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ranking = 0.59481618940608
keywords = malignancy
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4/172. Acute leukemia following prolonged cytotoxic agent therapy.

    1. Nine patients in whom acute non-lymphoblastic leukemia (ANLL) developed following prolonged alkylating agent therapy are described. Five of the patients received no radiotherapy. The conditions treated were: Hodgkin's disease (four patients), primary amyloidosis, primary macroglobulinemia, malignant lymphoma, multiple myeloma, and carcinoma of the tonsil. 2. Prior to the advent of chemotherapy, this complication was not observed in large series of patients with lymphoproliferative disorders and multiple myeloma. However, the medical literature now contains at least 125 other detailed reports of ANLL developing after prolonged cytotoxic agent therapy. 3. multiple myeloma and Hodgkin's disease, both of which commonly have good responses to chemotherapy, predominate as the underlying diseases. However, 35% of the case reports involve patients with other illnesses, including 12 patients who did not have neoplasms. 4. More than half of the patients developing ANLL have received chemotherapy alone without radiotherapy. 5. At least half of the patients developing ANLL experienced long periods of significant cytopenia during therapy, often with documentation of bone marrow dysplasia. 6. The wide variety of drugs associated with this complication suggests that any cytotoxic agent may be leukemogenic. However, alkylating agents overwhelmingly predominate as the class of compounds which are most often associated with terminal ANLL. 7. The vast majority of patients reported in the literature with ANLL complicating underlying malignancies have received cytotoxic drugs for prolonged periods (median 3 1/2 years) and leukemia developed most commonly 3 to 5 years after the diagnosis of the underlying disease. Most of these patients benefited from therapy and survived longer (median 5 years) than historical control of untreated patients. 8. The leukemogenic potential in man of prolonged cytotoxic agents therapy, especially with alkylating agents, seems to be well established. This evidence admonishes against the prolonged use of these drugs in non-fatal disorders. 9. More accurate assessment of risk: benefit ratios awaits the results of prospective controlled studies. The results of these studies could also lead to significant modifications in recommendations for long-term maintenance therapy with cytotoxic agents.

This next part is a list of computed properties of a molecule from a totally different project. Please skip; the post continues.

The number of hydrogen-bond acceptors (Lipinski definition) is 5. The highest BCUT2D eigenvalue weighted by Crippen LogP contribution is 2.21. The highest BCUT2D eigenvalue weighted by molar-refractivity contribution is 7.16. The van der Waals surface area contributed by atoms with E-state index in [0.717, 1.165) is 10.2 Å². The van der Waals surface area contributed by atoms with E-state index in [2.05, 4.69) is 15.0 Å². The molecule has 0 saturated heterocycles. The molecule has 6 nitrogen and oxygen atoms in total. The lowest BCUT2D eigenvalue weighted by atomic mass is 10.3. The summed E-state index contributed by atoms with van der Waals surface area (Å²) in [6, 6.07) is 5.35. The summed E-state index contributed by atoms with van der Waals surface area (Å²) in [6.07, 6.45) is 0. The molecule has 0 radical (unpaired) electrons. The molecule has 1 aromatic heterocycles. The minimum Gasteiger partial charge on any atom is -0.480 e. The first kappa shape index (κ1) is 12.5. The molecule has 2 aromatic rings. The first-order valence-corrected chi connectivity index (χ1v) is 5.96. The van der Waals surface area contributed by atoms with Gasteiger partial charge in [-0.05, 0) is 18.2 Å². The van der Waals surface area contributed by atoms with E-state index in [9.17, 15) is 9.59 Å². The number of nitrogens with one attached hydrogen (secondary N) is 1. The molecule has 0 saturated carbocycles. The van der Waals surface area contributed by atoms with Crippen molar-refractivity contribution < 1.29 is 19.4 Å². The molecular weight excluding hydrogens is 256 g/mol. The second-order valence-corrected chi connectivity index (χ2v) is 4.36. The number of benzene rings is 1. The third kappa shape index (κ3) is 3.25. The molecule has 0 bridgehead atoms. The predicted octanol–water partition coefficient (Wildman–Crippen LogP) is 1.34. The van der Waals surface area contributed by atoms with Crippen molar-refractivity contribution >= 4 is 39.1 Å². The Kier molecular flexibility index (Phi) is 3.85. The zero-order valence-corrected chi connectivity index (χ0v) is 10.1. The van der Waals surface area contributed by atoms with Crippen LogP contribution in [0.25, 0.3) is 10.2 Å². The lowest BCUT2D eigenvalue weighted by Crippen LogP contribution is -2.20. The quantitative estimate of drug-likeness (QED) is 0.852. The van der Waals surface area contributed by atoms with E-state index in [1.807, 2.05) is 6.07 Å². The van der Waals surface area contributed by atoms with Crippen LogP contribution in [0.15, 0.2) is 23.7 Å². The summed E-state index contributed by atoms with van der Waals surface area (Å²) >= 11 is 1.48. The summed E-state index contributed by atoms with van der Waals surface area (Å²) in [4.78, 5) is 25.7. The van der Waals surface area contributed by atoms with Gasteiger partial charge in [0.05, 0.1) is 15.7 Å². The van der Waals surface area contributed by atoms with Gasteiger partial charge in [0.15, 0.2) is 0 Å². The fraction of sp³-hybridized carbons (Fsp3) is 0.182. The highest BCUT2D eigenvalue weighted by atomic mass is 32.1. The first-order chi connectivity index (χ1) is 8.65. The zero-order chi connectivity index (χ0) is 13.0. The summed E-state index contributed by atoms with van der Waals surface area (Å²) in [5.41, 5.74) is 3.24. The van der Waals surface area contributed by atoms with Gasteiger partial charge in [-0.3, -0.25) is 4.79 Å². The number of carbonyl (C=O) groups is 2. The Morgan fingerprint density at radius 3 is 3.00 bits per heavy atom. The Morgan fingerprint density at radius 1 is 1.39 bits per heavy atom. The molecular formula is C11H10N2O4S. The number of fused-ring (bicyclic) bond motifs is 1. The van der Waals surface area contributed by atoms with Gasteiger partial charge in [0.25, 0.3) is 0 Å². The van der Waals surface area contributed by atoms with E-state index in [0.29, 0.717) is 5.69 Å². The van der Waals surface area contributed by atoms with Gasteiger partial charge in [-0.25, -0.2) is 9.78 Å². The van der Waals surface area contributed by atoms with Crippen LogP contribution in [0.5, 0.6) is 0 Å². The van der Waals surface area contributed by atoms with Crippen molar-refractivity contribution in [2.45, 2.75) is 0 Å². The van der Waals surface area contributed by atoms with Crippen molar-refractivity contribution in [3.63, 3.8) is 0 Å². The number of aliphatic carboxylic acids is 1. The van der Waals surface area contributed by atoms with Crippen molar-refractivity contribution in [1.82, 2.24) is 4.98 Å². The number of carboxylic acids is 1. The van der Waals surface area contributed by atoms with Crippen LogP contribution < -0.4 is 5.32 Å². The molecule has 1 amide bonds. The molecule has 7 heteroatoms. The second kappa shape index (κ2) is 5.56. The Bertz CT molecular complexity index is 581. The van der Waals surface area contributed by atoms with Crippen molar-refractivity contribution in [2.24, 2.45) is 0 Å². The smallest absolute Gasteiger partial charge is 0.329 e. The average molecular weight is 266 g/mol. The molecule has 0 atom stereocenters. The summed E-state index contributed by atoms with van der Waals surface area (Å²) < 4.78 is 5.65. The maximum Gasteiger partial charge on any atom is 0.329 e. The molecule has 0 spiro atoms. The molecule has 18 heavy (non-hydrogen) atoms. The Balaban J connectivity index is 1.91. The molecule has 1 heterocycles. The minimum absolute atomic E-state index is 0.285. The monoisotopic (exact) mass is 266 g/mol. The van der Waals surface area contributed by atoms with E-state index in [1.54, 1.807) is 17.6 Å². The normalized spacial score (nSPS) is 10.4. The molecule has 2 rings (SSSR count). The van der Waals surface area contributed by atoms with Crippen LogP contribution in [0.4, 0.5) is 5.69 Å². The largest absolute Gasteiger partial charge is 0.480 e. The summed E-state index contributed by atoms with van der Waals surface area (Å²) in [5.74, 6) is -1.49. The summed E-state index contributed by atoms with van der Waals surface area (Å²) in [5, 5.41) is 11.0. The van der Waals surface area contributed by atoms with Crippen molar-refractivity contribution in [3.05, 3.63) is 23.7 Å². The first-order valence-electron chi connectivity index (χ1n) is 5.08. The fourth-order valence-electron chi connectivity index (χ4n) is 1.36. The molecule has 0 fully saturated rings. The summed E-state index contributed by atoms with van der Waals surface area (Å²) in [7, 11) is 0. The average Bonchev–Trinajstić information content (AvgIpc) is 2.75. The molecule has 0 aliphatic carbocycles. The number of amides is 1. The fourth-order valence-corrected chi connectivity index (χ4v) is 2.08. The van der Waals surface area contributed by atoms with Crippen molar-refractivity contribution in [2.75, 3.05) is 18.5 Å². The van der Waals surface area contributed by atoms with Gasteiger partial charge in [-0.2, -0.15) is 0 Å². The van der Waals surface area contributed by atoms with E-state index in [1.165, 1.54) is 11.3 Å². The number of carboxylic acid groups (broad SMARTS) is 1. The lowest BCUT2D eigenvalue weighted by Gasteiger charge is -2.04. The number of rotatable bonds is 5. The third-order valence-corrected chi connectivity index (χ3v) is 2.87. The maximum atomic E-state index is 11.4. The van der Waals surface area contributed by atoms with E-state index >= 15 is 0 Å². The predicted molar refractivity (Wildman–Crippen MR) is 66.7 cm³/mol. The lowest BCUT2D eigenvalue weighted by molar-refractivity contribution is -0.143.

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5/172. Two cases of inflammatory bowel disease with multiple myeloma.

    A significant increase has been reported in reticuloendothelial neoplasms in patients with inflammatory bowel diseases. We present two rare cases of multiple myeloma in patients with inflammatory bowel diseases. One was in a 58-year-old woman with ulcerative colitis, and the other was in a 59-year old woman with Crohn's disease. In both patients, multiple myeloma occurred during long-term observation of inflammatory bowel disease and during the inactive stage of intestinal inflammation. The multiple myeloma appeared to have resulted from monoclonal gammopathy of undertermined significance in both patients, and was diagnosed by characteristic serum and bone marrow findings. Our findings suggested that multiple myeloma should be particularly considered in women of middle or advanced age with ulcerative colitis or Crohn's colitis and serum monoclonal gammopathy.
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6/172. Ultrastructure of acute myeloid leukemia arising in multiple myeloma.